Friday, May 31, 2013

Parker Brothers and the wall of displays

Between my recent sporadic postings here on this blog, at some point in the last week or so the cosmic odometer ticked over and this unlikely blog reached the great grand milestone of some TEN THOUSAND VIEWS, all said. Some of them were even from actual real people. If I had to pick one of my curious projects to be exposed to ten thousand people I don't know if this would have been at the top of my list (well, nor this, and not really this either.) But at least I've achieved a relatively wide audience for something or other.

In commemoration, I provide for you today not one but three ad scans, though the three are eerily similar...

We've seen that Parker Brothers (which, incidentally, I just learned was actually named after two brothers in the Parker family (duh), George S. Parker and Frederick Huntington Parker) had one kind of creative print ad layout. Well, hold your horses, because they had at least three (don't forget Montezuma's Revenge!), and here's the new one -- three times:
ATARI 5200, ATARI 600XL, INTELLIVISION, COMMODORE 64, TI99/4A, ATARI 400/800, ATARI 2600, COLECOVISION
EVERYONE HAS THEIR OWN SYSTEM FOR PLAYING POPEYE.
Atari.  Intellivision.  ColecoVision.  T.I.  Commodore.  Now you can play POPEYE, one of the most fun and challenging arcade games yet, on any one of them.  Run through three screens of non-stop action, where you try to capture Olive Oyl's heart, while avoiding untold dangers, including Brutus and the Sea Hag.  Run down to your local store for Popeye today.  And while you're there, check out TUTANKHAM, FROGGER, Q*bert and SUPER COBRA, also from Parker Brothers' Arcade Action Series.
"Their own system". I saw what you did there. So here's Popeye from 1984. A head-scratcher today, but at the time don't forget it was just four years behind the blockbuster, well, flop on the silver screen. But everyone knew the character! The game was a hit for Nintendo in the arcade in '82, after licensing the characters from the King Features Syndicate, and then conversions for the bafflingly diverse array of home hardware offerings (a branching tree soon to be pruned) were published by Parker Brothers, who also sold a board game adaptation (!) of the video game.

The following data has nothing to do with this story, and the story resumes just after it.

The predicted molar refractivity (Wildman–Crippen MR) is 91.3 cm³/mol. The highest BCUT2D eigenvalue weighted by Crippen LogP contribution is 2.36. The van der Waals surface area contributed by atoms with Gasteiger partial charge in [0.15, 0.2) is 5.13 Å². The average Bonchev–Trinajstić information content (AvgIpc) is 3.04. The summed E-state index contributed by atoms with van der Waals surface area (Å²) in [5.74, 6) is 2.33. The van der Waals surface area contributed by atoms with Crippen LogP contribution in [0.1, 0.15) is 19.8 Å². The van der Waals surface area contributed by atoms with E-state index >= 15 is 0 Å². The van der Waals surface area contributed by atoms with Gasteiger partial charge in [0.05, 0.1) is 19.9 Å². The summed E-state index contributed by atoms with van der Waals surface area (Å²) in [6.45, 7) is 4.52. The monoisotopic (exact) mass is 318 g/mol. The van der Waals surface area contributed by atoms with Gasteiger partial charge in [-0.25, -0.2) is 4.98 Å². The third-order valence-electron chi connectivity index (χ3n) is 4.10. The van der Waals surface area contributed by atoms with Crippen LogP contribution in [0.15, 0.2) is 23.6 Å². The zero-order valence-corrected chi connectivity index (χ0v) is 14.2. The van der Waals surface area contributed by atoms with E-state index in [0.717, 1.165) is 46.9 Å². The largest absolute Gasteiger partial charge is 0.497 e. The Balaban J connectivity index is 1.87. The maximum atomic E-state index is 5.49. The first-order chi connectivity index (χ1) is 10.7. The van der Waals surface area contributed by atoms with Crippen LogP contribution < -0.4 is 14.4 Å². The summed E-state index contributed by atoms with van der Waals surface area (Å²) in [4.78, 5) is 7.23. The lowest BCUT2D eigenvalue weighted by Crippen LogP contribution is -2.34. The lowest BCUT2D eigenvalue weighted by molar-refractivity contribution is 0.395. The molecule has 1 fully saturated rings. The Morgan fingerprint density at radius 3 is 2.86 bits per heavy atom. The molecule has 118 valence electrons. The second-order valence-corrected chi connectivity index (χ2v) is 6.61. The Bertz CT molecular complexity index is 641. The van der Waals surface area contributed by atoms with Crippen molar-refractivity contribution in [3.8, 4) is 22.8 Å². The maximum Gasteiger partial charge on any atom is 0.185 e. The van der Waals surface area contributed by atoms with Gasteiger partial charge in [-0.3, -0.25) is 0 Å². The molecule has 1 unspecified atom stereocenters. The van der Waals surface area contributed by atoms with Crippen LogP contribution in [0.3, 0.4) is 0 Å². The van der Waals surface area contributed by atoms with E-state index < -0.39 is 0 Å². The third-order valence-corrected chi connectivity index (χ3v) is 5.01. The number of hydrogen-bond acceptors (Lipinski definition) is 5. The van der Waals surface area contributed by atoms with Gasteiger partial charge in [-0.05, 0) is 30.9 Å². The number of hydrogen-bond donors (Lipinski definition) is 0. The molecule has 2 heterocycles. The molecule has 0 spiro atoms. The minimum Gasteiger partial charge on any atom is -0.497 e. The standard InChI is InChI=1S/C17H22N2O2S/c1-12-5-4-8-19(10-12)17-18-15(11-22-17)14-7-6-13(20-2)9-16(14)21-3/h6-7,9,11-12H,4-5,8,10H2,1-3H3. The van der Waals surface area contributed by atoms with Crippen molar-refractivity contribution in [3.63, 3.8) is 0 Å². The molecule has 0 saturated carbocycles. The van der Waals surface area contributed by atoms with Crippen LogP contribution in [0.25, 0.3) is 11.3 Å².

The thing I like about this ad isn't just the arbitrary lumping and splitting of families of hardware (Atari 400/800 are together here but the 600XL is its own thing. And what's the system in the front bottom, in front of the player's head?  It looks unique, albeit totally blurry.  More to the point, which one of these is he actually playing?)  And now, for a change...


ATARI 5200, INTELLIVISION, COMMODORE 64, TI99/4A, COMMODORE VIC-20, ATARI 400/800/600XL, ATARI 2600, COLECOVISION
8 WAYS YOU CAN PLAY FROGGER AT YOUR PAD.
 FROGGER is one of the all-time great award-winning home video games.  And now Parker Brothers has programmed it into all the most popular video and computer formats so you can keep things hopping in your own home.
Catch Frogger along with POPEYE, Q bert, TUTANKHAM, and SUPER COBRA where you buy your video and computer games.  You'll find it absolutely ribbitting.